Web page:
Conclusion: Our data demonstrate the importance of assessing noncoding variants in genetic diseases, and show the great potential of splice modulation therapy for deep-intronic variants.
View Article and Find Full Text PDF

Download full-text PDF

Source
http://dx.doi.org/10.1038/s41436-018-0414-9DOI Listing
http://www.ncbi.nlm.nih.gov/pmc/articles/PMC6752325PMC
August 2019

Conduct and Quality Control of Differential Gene Expression Analysis Using High-Throughput Transcriptome Sequencing (RNASeq).

Authors:
Felix Grassmann

Methods Mol Biol 2019 ;1834:29-43

Institute of Human Genetics, University of Regensburg, Regensburg, Germany.

High-throughput transcriptome sequencing (RNASeq) represents one of the most comprehensive and scalable methods to analyze global gene expression. It allows for absolute quantification of gene expression and also enables the discovery of novel transcripts and alternatively spliced isoforms. This chapter provides hand-on tools and a step-by-step procedure to analyze RNASeq data from punctures of two different retinal tissues (retina and RPE-choroid-sclera) at two different locations (periphery and macular region) from eight individuals. The procedure described in this chapter will use various programs from the free, open-source Tuxedo Suite software package to analyze sequencing data and to ascertain genes that are differentially expressed between retina and RPE-choroid-sclera.
View Article and Find Full Text PDF

Download full-text PDF

Source
http://dx.doi.org/10.1007/978-1-4939-8669-9_2DOI Listing
April 2019

Y chromosome mosaicism is associated with age-related macular degeneration.

Eur J Hum Genet 2019 01 29;27(1):36-41. Epub 2018 Aug 29.

Institute of Human Genetics, University of Regensburg, Regensburg, Germany.

Age-related macular degeneration (AMD) is the leading cause of blindness in industrialised countries, and thereby a major individual but also a socio-economic burden. Y chromosome loss in nucleated blood cells has been implicated in age-related diseases such as Alzheimer disease and was shown to be caused by increasing age, smoking and genetic factors. Mosaic loss of Y chromosome (mLOY) in peripheral blood was estimated from normalised dosages of genotyping chip data covering the male-specific region of the Y chromosome. After quality control, we assessed the association of mLOY on AMD risk in 5772 male cases and 6732 male controls. In controls the prevalence of mLOY increased significantly with age, which is consistent with previous reports. Importantly, mLOY was associated with late-stage AMD with genome-wide significance (OR: 1.332 [95% CI: 1.206; 1.472], P = 1.60e-08), independent of age, the AMD genetic risk score and the first two principle components of ancestry. Additionally conditioning on smoking behaviour had no influence on the observed association strength. mLOY was strongest associated in individuals aged between 65 and 75 years. Taken together, mLOY is significantly associated with risk for AMD, independent of known and potential confounding factors.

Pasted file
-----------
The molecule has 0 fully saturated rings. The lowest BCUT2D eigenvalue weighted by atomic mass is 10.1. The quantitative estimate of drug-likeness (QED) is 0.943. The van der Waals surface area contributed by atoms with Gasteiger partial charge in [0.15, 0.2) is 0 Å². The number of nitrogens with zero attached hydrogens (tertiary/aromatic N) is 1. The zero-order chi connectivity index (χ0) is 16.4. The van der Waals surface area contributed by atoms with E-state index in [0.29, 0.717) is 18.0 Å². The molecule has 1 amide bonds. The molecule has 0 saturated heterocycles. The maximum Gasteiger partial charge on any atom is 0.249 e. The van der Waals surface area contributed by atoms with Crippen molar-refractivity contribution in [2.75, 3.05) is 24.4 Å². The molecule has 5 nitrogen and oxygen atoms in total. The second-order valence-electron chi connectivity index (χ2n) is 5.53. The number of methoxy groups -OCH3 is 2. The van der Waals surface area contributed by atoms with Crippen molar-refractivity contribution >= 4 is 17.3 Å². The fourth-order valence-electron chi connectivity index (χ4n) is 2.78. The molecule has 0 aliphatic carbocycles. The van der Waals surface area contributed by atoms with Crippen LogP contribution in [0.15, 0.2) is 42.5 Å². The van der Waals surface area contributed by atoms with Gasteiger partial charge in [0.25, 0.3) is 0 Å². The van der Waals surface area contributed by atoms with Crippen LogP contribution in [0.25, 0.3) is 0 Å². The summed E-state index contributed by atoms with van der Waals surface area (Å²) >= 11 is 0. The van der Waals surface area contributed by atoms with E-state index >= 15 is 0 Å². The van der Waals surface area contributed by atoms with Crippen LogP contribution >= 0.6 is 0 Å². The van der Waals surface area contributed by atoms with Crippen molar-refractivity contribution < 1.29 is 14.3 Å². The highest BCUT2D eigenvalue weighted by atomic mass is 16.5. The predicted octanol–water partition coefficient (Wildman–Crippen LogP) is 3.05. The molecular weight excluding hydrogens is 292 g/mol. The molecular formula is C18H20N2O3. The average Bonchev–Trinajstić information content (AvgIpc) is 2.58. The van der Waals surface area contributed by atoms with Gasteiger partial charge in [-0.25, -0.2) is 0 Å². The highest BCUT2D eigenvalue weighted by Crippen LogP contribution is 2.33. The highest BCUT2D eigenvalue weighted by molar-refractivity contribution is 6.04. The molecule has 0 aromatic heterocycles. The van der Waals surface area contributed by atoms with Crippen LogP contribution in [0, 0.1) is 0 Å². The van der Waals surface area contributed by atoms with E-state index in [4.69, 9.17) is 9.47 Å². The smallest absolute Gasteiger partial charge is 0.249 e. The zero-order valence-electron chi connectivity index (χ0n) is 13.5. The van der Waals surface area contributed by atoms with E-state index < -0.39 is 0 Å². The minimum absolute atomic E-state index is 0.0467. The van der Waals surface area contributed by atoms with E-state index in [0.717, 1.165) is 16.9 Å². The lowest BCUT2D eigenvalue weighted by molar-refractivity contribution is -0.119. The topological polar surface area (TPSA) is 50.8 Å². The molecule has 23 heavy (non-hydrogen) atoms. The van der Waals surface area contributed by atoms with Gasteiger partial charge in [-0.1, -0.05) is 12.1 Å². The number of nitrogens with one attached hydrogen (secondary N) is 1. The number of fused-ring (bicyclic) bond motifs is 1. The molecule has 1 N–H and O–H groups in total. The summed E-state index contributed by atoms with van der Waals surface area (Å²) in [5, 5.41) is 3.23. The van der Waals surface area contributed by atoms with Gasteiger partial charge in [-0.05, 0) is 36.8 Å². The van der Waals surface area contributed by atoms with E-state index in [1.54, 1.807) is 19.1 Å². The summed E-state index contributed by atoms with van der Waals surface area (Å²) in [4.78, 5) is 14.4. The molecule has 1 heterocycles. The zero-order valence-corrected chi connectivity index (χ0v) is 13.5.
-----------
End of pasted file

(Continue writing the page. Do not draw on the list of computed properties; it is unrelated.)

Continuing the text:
View Article and Find Full Text PDF

Download full-text PDF

Source
http://dx.doi.org/10.1038/s41431-018-0238-8DOI Listing
http://www.ncbi.nlm.nih.gov/pmc/articles/PMC6303255PMC
January 2019

Evaluation of serum sphingolipids and the influence of genetic risk factors in age-related macular degeneration.

PLoS One 2018 2;13(8):e0200739. Epub 2018 Aug 2.

Institute of Human Genetics, University of Regensburg, Regensburg, Germany.

Sphingolipids are bioactive molecules associated with oxidative stress, inflammation, and neurodegenerative diseases, but poorly studied in the context of age-related macular degeneration (AMD), a prevalent sight-threatening disease of the ageing retina. Here, we found higher serum levels of hexosylceramide (HexCer) d18:1/16:0 in patients with choroidal neovascularization (CNV) and geographic atrophy (GA), two manifestations of late stage AMD, and higher ceramide (Cer) d18:1/16:0 levels in GA patients. A sensitivity analysis of genetic variants known to be associated with late stage AMD showed that rs1061170 (p.Y402H) in the complement factor H (CFH) gene influences the association of Cer d18:1/16:0 with GA. To understand the possible influence of this genetic variant on ceramide levels, we established a cell-based assay to test the modulation of genes in the ceramide metabolism by factor H-like protein 1 (FHL-1), an alternative splicing variant of CFH that also harbors the 402 residue. We first showed that malondialdehyde-acetaldehyde adducts, an oxidation product commonly found in AMD retinas, induces an increase in ceramide levels in WERI-Rb1 cells in accordance with an increased expression of ceramide synthesis genes. Then, we observed that cells exposed to the non-risk FHL-1:Y402, but not the risk associated variant FHL-1:H402 or full-length CFH, downregulated ceramide synthase 2 and ceramide glucosyltransferase gene expression. Together, our findings show that serum ceramide and hexosylceramide species are altered in AMD patients and that ceramide levels may be influenced by AMD associated risk variants.